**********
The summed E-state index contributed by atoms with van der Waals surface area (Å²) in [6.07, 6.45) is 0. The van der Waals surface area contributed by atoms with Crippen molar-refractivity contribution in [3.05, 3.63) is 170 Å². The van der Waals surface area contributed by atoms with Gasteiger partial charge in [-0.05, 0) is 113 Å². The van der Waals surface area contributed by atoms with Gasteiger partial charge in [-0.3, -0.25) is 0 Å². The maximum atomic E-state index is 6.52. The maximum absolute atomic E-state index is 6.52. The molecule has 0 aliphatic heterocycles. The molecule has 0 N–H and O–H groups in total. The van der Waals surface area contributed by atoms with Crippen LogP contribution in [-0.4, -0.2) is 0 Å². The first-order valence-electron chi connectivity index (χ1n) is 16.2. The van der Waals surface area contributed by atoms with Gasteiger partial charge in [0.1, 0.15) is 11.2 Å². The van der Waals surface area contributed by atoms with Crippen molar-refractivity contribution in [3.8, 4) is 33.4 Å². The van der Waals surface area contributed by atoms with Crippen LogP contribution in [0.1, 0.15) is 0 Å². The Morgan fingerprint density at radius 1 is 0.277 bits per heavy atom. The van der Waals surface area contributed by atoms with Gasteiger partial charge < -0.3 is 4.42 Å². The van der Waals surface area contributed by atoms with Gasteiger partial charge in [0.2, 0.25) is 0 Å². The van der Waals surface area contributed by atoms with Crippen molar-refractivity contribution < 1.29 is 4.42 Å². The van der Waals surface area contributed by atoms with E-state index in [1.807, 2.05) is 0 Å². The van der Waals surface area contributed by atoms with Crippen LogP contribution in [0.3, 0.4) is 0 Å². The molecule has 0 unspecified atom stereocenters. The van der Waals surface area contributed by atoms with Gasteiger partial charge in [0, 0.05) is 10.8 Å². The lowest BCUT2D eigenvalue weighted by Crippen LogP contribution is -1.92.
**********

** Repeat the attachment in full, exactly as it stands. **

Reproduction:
The summed E-state index contributed by atoms with van der Waals surface area (Å²) in [6.07, 6.45) is 0. The van der Waals surface area contributed by atoms with Crippen molar-refractivity contribution in [3.05, 3.63) is 170 Å². The van der Waals surface area contributed by atoms with Gasteiger partial charge in [-0.05, 0) is 113 Å². The van der Waals surface area contributed by atoms with Gasteiger partial charge in [-0.3, -0.25) is 0 Å². The maximum atomic E-state index is 6.52. The maximum absolute atomic E-state index is 6.52. The molecule has 0 aliphatic heterocycles. The molecule has 0 N–H and O–H groups in total. The van der Waals surface area contributed by atoms with Crippen LogP contribution in [-0.4, -0.2) is 0 Å². The first-order valence-electron chi connectivity index (χ1n) is 16.2. The van der Waals surface area contributed by atoms with Gasteiger partial charge in [0.1, 0.15) is 11.2 Å². The van der Waals surface area contributed by atoms with Crippen molar-refractivity contribution in [3.8, 4) is 33.4 Å². The van der Waals surface area contributed by atoms with Crippen LogP contribution in [0.1, 0.15) is 0 Å². The Morgan fingerprint density at radius 1 is 0.277 bits per heavy atom. The van der Waals surface area contributed by atoms with Gasteiger partial charge < -0.3 is 4.42 Å². The van der Waals surface area contributed by atoms with Gasteiger partial charge in [0.2, 0.25) is 0 Å². The van der Waals surface area contributed by atoms with Crippen molar-refractivity contribution < 1.29 is 4.42 Å². The van der Waals surface area contributed by atoms with E-state index in [1.807, 2.05) is 0 Å². The van der Waals surface area contributed by atoms with Crippen LogP contribution in [0.3, 0.4) is 0 Å². The molecule has 0 unspecified atom stereocenters. The van der Waals surface area contributed by atoms with Gasteiger partial charge in [0, 0.05) is 10.8 Å². The lowest BCUT2D eigenvalue weighted by Crippen LogP contribution is -1.92.